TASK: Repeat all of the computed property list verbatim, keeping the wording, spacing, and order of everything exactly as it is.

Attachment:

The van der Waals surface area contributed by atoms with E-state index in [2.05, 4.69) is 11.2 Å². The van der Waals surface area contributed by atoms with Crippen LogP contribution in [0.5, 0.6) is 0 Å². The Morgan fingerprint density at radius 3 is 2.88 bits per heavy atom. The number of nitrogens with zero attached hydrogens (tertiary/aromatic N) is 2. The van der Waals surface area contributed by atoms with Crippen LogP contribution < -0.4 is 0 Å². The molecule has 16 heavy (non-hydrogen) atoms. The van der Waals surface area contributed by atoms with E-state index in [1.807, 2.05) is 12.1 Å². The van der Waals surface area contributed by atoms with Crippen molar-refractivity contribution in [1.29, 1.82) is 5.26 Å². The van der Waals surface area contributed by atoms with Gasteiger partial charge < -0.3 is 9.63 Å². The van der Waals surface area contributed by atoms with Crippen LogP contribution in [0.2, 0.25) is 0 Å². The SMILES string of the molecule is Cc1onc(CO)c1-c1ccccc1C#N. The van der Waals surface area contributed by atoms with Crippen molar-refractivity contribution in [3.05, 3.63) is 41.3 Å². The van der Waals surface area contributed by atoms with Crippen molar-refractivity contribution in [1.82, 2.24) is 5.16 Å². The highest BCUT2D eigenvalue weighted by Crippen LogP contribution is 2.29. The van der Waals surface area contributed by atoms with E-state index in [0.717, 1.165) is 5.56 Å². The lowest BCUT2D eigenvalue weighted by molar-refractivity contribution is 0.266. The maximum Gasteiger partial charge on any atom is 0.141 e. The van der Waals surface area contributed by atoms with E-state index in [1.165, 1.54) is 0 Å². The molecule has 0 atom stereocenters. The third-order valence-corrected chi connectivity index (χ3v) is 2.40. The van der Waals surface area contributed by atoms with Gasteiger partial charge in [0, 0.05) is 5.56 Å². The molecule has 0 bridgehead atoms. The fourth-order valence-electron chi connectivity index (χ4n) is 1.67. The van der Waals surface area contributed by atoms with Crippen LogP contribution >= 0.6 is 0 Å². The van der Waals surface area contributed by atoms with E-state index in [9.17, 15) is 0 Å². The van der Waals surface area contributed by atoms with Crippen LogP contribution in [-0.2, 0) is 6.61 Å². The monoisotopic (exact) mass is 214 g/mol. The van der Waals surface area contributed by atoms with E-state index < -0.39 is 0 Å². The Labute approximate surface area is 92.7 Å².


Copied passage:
The van der Waals surface area contributed by atoms with E-state index in [2.05, 4.69) is 11.2 Å². The van der Waals surface area contributed by atoms with Crippen LogP contribution in [0.5, 0.6) is 0 Å². The Morgan fingerprint density at radius 3 is 2.88 bits per heavy atom. The number of nitrogens with zero attached hydrogens (tertiary/aromatic N) is 2. The van der Waals surface area contributed by atoms with Crippen LogP contribution < -0.4 is 0 Å². The molecule has 16 heavy (non-hydrogen) atoms. The van der Waals surface area contributed by atoms with E-state index in [1.807, 2.05) is 12.1 Å². The van der Waals surface area contributed by atoms with Crippen molar-refractivity contribution in [1.29, 1.82) is 5.26 Å². The van der Waals surface area contributed by atoms with Gasteiger partial charge < -0.3 is 9.63 Å². The van der Waals surface area contributed by atoms with Crippen LogP contribution in [0.2, 0.25) is 0 Å². The SMILES string of the molecule is Cc1onc(CO)c1-c1ccccc1C#N. The van der Waals surface area contributed by atoms with Crippen molar-refractivity contribution in [3.05, 3.63) is 41.3 Å². The van der Waals surface area contributed by atoms with Crippen molar-refractivity contribution in [1.82, 2.24) is 5.16 Å². The highest BCUT2D eigenvalue weighted by Crippen LogP contribution is 2.29. The van der Waals surface area contributed by atoms with E-state index in [0.717, 1.165) is 5.56 Å². The lowest BCUT2D eigenvalue weighted by molar-refractivity contribution is 0.266. The maximum Gasteiger partial charge on any atom is 0.141 e. The van der Waals surface area contributed by atoms with E-state index in [1.165, 1.54) is 0 Å². The molecule has 0 atom stereocenters. The third-order valence-corrected chi connectivity index (χ3v) is 2.40. The van der Waals surface area contributed by atoms with Gasteiger partial charge in [0, 0.05) is 5.56 Å². The molecule has 0 bridgehead atoms. The fourth-order valence-electron chi connectivity index (χ4n) is 1.67. The van der Waals surface area contributed by atoms with Crippen LogP contribution >= 0.6 is 0 Å². The van der Waals surface area contributed by atoms with E-state index in [9.17, 15) is 0 Å². The van der Waals surface area contributed by atoms with Crippen LogP contribution in [-0.2, 0) is 6.61 Å². The monoisotopic (exact) mass is 214 g/mol. The van der Waals surface area contributed by atoms with E-state index < -0.39 is 0 Å². The Labute approximate surface area is 92.7 Å².